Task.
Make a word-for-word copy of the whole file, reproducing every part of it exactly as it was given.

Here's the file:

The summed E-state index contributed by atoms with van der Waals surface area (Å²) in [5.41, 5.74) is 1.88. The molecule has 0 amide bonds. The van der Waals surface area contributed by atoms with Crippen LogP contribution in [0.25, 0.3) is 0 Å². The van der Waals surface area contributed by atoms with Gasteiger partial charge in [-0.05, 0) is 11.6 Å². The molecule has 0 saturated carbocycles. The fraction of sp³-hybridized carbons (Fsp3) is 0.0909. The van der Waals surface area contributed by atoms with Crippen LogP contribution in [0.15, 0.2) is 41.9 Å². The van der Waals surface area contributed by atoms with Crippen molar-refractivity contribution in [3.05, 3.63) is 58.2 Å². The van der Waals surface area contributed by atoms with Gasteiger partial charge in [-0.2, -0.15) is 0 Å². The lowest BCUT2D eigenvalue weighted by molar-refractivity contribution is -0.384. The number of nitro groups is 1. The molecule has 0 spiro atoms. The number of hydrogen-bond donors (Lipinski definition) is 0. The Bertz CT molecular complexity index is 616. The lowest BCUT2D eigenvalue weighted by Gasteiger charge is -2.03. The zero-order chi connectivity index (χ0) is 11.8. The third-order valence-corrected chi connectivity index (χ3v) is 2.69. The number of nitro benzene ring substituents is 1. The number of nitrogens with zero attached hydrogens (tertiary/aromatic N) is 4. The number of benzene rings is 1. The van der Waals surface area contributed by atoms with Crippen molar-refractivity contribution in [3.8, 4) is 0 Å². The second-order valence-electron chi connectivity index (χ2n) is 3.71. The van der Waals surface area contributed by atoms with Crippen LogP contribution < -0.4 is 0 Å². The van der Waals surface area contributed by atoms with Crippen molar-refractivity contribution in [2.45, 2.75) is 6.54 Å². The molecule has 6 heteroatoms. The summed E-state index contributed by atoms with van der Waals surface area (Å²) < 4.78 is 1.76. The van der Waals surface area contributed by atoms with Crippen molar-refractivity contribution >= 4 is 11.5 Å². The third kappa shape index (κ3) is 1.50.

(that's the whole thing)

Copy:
The summed E-state index contributed by atoms with van der Waals surface area (Å²) in [5.41, 5.74) is 1.88. The molecule has 0 amide bonds. The van der Waals surface area contributed by atoms with Crippen LogP contribution in [0.25, 0.3) is 0 Å². The van der Waals surface area contributed by atoms with Gasteiger partial charge in [-0.05, 0) is 11.6 Å². The molecule has 0 saturated carbocycles. The fraction of sp³-hybridized carbons (Fsp3) is 0.0909. The van der Waals surface area contributed by atoms with Crippen LogP contribution in [0.15, 0.2) is 41.9 Å². The van der Waals surface area contributed by atoms with Crippen molar-refractivity contribution in [3.05, 3.63) is 58.2 Å². The van der Waals surface area contributed by atoms with Gasteiger partial charge in [-0.2, -0.15) is 0 Å². The lowest BCUT2D eigenvalue weighted by molar-refractivity contribution is -0.384. The number of nitro groups is 1. The molecule has 0 spiro atoms. The number of hydrogen-bond donors (Lipinski definition) is 0. The Bertz CT molecular complexity index is 616. The lowest BCUT2D eigenvalue weighted by Gasteiger charge is -2.03. The zero-order chi connectivity index (χ0) is 11.8. The third-order valence-corrected chi connectivity index (χ3v) is 2.69. The number of nitro benzene ring substituents is 1. The number of nitrogens with zero attached hydrogens (tertiary/aromatic N) is 4. The number of benzene rings is 1. The van der Waals surface area contributed by atoms with Crippen molar-refractivity contribution in [3.8, 4) is 0 Å². The second-order valence-electron chi connectivity index (χ2n) is 3.71. The van der Waals surface area contributed by atoms with Crippen LogP contribution < -0.4 is 0 Å². The van der Waals surface area contributed by atoms with Crippen molar-refractivity contribution in [2.45, 2.75) is 6.54 Å². The molecule has 6 heteroatoms. The summed E-state index contributed by atoms with van der Waals surface area (Å²) < 4.78 is 1.76. The van der Waals surface area contributed by atoms with Crippen molar-refractivity contribution >= 4 is 11.5 Å². The third kappa shape index (κ3) is 1.50.